Having little other recourse, I was institutionalized two separate times and about the only things I remember was that I couldn't possibly be as crazy as the rest of the "inmates," and that I told my family I would write a book one day called "Shoes Without Laces" because that's what they did: took the damn laces right out of my tennis shoes.

Long story bearable, we lasted one year in FL and moved back north, where a psychiatrist friend-of-a-friend diagnosed me with bi-polar disease and saved my life, literally, with a cocktail of anti-psychotic and anti-depressant medications.

SO GO SEE A DOCTOR AS SOON AS POSSIBLE, AND GIVE THE MEDICATIONS TIME TO WORK FOR YOU! AND WHEN (because you will!) YOU START TO HAVE SUICIDAL THOUGHTS, YOU MUST HAVE FRIENDS OR FAMILY WITH YOU 24/7 UNTIL THEY PASS, AND THEY ALWAYS PASS!!!!!

Good luck my friend, and know that there is happiness and fulfillment after depression. I am almost 63 now and have been joyfully retired for nearly three years. I would not trade it for the world!

Retirement at 52
by: Drew/San Diego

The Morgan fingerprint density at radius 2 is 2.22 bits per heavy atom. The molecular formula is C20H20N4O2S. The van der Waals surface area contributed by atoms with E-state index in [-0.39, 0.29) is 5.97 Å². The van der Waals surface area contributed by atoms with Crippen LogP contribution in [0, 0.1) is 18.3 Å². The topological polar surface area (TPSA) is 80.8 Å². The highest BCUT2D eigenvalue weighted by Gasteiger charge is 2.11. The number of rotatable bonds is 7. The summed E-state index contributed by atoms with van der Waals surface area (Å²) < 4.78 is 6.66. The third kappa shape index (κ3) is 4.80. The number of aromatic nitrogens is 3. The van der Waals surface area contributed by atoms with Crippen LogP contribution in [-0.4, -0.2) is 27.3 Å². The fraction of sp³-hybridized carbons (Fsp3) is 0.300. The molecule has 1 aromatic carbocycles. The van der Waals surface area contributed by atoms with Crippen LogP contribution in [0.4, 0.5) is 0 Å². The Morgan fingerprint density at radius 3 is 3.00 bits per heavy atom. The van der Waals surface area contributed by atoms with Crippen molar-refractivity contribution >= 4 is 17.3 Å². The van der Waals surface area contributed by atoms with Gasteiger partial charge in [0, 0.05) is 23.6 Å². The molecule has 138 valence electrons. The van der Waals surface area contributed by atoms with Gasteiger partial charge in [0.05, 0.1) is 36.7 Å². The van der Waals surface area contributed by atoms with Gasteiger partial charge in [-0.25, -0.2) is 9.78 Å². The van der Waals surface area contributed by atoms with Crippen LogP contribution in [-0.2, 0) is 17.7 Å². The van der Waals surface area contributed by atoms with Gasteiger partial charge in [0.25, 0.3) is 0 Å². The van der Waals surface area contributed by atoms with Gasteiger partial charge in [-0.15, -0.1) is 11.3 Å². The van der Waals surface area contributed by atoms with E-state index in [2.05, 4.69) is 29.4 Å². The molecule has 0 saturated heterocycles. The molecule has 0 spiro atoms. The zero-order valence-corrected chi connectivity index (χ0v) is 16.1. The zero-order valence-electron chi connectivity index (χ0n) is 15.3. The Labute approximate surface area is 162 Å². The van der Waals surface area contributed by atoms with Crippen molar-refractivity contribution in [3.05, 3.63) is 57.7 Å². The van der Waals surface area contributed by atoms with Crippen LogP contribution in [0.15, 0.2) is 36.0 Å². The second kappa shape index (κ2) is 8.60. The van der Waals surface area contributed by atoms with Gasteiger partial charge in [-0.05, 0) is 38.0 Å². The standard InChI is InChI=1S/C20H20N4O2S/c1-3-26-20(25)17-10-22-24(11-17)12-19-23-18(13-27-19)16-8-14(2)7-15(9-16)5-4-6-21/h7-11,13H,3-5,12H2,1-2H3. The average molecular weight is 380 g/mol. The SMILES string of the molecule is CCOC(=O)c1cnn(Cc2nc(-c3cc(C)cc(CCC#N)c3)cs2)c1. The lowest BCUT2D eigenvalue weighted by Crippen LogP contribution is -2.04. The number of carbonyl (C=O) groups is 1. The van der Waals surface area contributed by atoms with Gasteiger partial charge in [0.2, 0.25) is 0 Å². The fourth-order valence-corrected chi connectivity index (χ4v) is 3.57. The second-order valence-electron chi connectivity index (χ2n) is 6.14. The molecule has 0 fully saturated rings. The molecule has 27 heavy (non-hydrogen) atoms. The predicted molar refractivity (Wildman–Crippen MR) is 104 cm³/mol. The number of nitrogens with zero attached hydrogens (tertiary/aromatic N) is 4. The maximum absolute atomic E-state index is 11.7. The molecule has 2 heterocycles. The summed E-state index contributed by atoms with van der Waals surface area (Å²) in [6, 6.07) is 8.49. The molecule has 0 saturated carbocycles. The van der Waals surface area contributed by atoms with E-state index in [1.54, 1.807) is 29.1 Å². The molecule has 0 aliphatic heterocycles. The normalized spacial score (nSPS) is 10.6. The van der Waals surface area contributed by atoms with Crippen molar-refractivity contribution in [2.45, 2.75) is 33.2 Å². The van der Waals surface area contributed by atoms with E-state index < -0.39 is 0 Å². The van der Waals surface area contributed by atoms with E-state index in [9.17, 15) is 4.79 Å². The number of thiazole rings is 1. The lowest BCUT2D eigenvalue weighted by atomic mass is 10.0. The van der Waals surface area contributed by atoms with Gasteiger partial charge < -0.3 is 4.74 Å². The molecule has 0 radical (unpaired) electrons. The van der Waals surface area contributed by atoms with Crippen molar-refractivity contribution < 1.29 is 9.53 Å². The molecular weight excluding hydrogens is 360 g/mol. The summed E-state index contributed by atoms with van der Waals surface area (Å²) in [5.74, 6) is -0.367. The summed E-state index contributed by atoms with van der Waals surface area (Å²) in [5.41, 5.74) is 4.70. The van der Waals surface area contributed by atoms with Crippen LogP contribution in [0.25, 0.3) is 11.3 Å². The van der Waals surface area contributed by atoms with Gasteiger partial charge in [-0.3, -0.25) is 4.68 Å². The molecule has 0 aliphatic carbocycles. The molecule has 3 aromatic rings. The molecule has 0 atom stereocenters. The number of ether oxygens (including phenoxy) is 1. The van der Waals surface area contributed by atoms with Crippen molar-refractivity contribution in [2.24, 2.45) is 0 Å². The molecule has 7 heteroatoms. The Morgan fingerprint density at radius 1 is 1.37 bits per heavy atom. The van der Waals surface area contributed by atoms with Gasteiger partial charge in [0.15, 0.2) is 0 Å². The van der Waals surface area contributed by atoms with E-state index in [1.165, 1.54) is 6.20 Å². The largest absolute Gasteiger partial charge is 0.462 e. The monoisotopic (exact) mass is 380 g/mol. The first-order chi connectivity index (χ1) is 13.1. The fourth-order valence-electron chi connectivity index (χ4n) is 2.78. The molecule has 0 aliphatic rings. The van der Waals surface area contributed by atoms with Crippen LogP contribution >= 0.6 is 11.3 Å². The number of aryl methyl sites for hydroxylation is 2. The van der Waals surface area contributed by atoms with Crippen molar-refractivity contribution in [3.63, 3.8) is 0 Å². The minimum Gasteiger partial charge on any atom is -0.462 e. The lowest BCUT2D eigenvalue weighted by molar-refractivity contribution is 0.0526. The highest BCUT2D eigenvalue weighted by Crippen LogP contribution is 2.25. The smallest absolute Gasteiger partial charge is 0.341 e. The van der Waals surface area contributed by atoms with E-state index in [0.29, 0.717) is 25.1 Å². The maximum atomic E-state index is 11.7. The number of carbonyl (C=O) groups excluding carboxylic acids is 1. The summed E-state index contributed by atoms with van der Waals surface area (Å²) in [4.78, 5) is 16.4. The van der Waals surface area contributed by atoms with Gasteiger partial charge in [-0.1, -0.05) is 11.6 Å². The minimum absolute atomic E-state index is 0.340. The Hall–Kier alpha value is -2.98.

In my experience the transition from working full time to not working is too great a leap. Firstly, if you are 52 and in good health, you made the move too soon. You've gone from being fully engaged in life to having no purpose. Apparently you left a relationsip behind as well.

The doctor visit will help, but you've got to change your life. What are your passions? What have you always wanted to do? Any chance of putting that relationship back together? Time to decide what you want to do for the next 30 years...

♦ The fear of death follows from the fear of life. A man who lives fully is prepared to die at any time. ~Mark Twain

Retirement Blues
by: Robert

I retired approx. ten months ago from my job (27 year police career-Patrol Lieutenant for the last 16); I am struggling with the loss of identity issue; furthermore, it seems that life is dull/boring, and there is nothing really to look forward to...59 years old, and for the first time in my adult life, there are no personal goals that I am working towards; hope this forum helps; best to all.

Be hopeful for the next phase
by: Sandy

I am so sorry you are feeling this, but you are not alone. So many of us who have posted on this site have gone through and are still going through the post-retirement blues. For some of us, it is a restlessness; for others it is a sadness and for other, it is a deep depression.

Talk to people, go to your doc, accept the fact that you might need meds and find your new place in the world. It is not easy at all and you may still have ups and downs. No one ever told us this part of life, so I guess we are all discovering it together. And hopefully, we are helping each other cope.

Let's try to enjoy the years we have left, after getting the help we need to be present and in the moment. I am sending you good thoughts for healing.